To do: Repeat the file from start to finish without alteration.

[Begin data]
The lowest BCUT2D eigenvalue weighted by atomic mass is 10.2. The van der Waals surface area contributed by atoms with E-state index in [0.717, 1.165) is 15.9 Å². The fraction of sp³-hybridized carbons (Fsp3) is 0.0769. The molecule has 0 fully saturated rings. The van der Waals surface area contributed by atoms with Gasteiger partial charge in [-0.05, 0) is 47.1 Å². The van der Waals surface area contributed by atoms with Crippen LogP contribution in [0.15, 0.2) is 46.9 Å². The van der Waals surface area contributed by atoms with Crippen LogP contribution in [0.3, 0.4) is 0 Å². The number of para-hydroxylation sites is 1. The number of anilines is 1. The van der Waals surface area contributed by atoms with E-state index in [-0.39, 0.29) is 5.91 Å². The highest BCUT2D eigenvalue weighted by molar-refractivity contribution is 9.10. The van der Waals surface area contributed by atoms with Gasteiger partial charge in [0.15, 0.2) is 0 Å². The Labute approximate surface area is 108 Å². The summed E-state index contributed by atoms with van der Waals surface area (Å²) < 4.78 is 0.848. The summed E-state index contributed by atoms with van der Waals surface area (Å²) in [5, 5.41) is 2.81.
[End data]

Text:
The lowest BCUT2D eigenvalue weighted by atomic mass is 10.2. The van der Waals surface area contributed by atoms with E-state index in [0.717, 1.165) is 15.9 Å². The fraction of sp³-hybridized carbons (Fsp3) is 0.0769. The molecule has 0 fully saturated rings. The van der Waals surface area contributed by atoms with Gasteiger partial charge in [-0.05, 0) is 47.1 Å². The van der Waals surface area contributed by atoms with Crippen LogP contribution in [0.15, 0.2) is 46.9 Å². The van der Waals surface area contributed by atoms with Crippen LogP contribution in [0.3, 0.4) is 0 Å². The number of para-hydroxylation sites is 1. The number of anilines is 1. The van der Waals surface area contributed by atoms with E-state index in [-0.39, 0.29) is 5.91 Å². The highest BCUT2D eigenvalue weighted by molar-refractivity contribution is 9.10. The van der Waals surface area contributed by atoms with Gasteiger partial charge in [0.15, 0.2) is 0 Å². The Labute approximate surface area is 108 Å². The summed E-state index contributed by atoms with van der Waals surface area (Å²) < 4.78 is 0.848. The summed E-state index contributed by atoms with van der Waals surface area (Å²) in [5, 5.41) is 2.81.